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The death of Theatre Criticism

The great critics always began before they were forty. Who are their equivalents today?

John Peter, chief theatre critic at The Sunday Times for almost twenty years, died last month.  A Hungarian refugee who fled to Britain after the 1956 Uprising, he was a deeply civilised man and will be much missed. 

Peter worked at The Sunday Times from 1967 until 2010. Looking back, it was a golden age of theatre criticism when critics like Michael Billington, Benedict Nightingale and Charles Spencer were at their peak. All four retired in the last ten years. We have not seen their like since. 

‘One of the most characteristic sounds of the English Sunday,’ wrote Penelope Gilliatt, in 1959, ‘is that of Harold Hobson barking up the wrong tree.’ If that was what she made of the drama critic who championed Godot and The Birthday Party, what would she have made of today’s younger theatre critics? Reading what passes for reviews in some of our newspapers and weeklies, it looks as if theatre criticism in Britain is heading for a complete breakdown. 

Of course, we can disagree about particular plays and productions. That is what drives theatre criticism. Harold Hobson raved about the first performance of The Birthday Party; other critics loathed it. Look Back in Anger received mixed reviews when it opened, and Tynan praised it to the skies. However, you need some kind of shared language to begin a conversation.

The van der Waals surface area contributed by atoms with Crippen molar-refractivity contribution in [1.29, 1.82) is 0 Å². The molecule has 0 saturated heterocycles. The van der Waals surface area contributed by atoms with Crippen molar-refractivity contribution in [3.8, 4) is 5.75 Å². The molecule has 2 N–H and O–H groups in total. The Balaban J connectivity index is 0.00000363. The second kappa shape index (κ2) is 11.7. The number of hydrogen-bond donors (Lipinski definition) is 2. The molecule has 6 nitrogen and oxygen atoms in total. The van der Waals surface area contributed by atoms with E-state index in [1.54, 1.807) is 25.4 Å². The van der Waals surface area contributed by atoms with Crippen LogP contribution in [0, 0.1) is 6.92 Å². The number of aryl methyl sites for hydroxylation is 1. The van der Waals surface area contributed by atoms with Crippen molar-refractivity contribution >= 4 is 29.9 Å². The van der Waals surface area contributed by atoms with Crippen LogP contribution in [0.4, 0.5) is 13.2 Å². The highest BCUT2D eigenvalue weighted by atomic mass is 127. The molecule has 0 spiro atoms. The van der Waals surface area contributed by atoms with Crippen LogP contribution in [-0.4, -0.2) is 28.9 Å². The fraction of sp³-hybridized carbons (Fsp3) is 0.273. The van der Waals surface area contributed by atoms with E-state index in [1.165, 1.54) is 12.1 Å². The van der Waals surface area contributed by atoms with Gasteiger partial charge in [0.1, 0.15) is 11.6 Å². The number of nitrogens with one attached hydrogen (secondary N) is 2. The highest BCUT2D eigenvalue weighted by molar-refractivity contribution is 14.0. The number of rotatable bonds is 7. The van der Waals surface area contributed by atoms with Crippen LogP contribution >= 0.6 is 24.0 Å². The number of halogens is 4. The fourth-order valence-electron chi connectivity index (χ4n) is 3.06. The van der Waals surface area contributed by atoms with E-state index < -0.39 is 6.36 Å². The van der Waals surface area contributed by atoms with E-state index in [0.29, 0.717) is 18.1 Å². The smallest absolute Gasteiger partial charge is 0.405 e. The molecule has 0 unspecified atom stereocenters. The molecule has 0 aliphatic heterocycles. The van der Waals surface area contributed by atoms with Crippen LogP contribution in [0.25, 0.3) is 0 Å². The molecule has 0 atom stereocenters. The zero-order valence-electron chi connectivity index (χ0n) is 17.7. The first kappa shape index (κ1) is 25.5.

The critic can be on the side of the reader and be at home in a two- hundred-year tradition of theatre criticism that goes back to Hazlitt, Tynan and Shaw. The editors seem to miss this basic point and so that tradition is in danger of coming to an end.

What is striking is how recent all this is. A few years ago, a poll in Whatsonstage.com asked theatregoers to vote for the critics they most trust. The top five were Michael Billington of The Guardian (39%), Charles Spencer of The Daily Telegraph (23%), John Peter of The Sunday Times (19%), Michael Coveney of The Daily Mail and Nicholas de Jongh of The Standard (both 10%). The youngest of these five critics was almost fifty. The others were all born either side of the Second World War. Except for Spencer, all of them started in the 1970s and early ‘80s, a very different cultural moment. 

That generation, has come to an end. Jack Tinker, Bernard Levin, John Peter, John Gross and Milton Shulman have all died. Michael Billington and Nightingale have retired. Who will replace them? 

Of course, there have been other key moments in the history of theatre criticism when one generation has given way to another. The history of the revolution in British theatre in the 1950s cannot properly be understood without bearing this in mind. New critics, crucially Hobson and Tynan, made their reputations by championing new kinds of theatre – Waiting for Godot (1955), Look Back in Anger (1956), the Berliner Ensemble’s production of Mother Courage (1956), The Birthday Party (1958). The changing of the guard did not lead to dumbing down. It brought about some of the best criticism written, passionately defending new kinds of drama and major new voices.